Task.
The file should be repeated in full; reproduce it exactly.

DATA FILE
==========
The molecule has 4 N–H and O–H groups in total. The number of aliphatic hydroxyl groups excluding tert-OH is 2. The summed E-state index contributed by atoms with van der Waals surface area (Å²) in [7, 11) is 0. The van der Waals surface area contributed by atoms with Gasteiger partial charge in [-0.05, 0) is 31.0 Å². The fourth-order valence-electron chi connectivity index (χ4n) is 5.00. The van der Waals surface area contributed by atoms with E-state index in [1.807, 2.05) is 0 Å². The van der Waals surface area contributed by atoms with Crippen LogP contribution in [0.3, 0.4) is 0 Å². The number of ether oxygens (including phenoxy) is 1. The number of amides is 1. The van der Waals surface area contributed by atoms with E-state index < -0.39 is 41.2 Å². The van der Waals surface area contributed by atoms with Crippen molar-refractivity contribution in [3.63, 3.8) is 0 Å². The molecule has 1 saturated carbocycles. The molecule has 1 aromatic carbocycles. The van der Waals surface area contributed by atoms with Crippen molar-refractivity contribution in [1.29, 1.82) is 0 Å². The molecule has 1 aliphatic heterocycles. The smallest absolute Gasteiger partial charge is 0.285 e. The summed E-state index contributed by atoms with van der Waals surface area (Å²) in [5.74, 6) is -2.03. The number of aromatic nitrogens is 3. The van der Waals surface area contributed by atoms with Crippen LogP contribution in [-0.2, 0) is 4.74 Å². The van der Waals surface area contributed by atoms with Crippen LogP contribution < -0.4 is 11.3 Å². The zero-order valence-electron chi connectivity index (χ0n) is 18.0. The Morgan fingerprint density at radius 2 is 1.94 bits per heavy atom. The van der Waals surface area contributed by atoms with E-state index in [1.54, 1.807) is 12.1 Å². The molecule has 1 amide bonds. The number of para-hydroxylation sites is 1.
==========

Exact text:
The molecule has 4 N–H and O–H groups in total. The number of aliphatic hydroxyl groups excluding tert-OH is 2. The summed E-state index contributed by atoms with van der Waals surface area (Å²) in [7, 11) is 0. The van der Waals surface area contributed by atoms with Gasteiger partial charge in [-0.05, 0) is 31.0 Å². The fourth-order valence-electron chi connectivity index (χ4n) is 5.00. The van der Waals surface area contributed by atoms with E-state index in [1.807, 2.05) is 0 Å². The van der Waals surface area contributed by atoms with Crippen LogP contribution in [0.3, 0.4) is 0 Å². The number of ether oxygens (including phenoxy) is 1. The number of amides is 1. The van der Waals surface area contributed by atoms with E-state index < -0.39 is 41.2 Å². The van der Waals surface area contributed by atoms with Crippen molar-refractivity contribution in [3.63, 3.8) is 0 Å². The molecule has 1 saturated carbocycles. The molecule has 1 aromatic carbocycles. The van der Waals surface area contributed by atoms with Crippen molar-refractivity contribution in [1.29, 1.82) is 0 Å². The molecule has 1 aliphatic heterocycles. The smallest absolute Gasteiger partial charge is 0.285 e. The summed E-state index contributed by atoms with van der Waals surface area (Å²) in [5.74, 6) is -2.03. The number of aromatic nitrogens is 3. The van der Waals surface area contributed by atoms with Crippen LogP contribution in [-0.2, 0) is 4.74 Å². The van der Waals surface area contributed by atoms with Crippen LogP contribution < -0.4 is 11.3 Å². The zero-order valence-electron chi connectivity index (χ0n) is 18.0. The Morgan fingerprint density at radius 2 is 1.94 bits per heavy atom. The van der Waals surface area contributed by atoms with E-state index in [1.54, 1.807) is 12.1 Å². The molecule has 1 amide bonds. The number of para-hydroxylation sites is 1.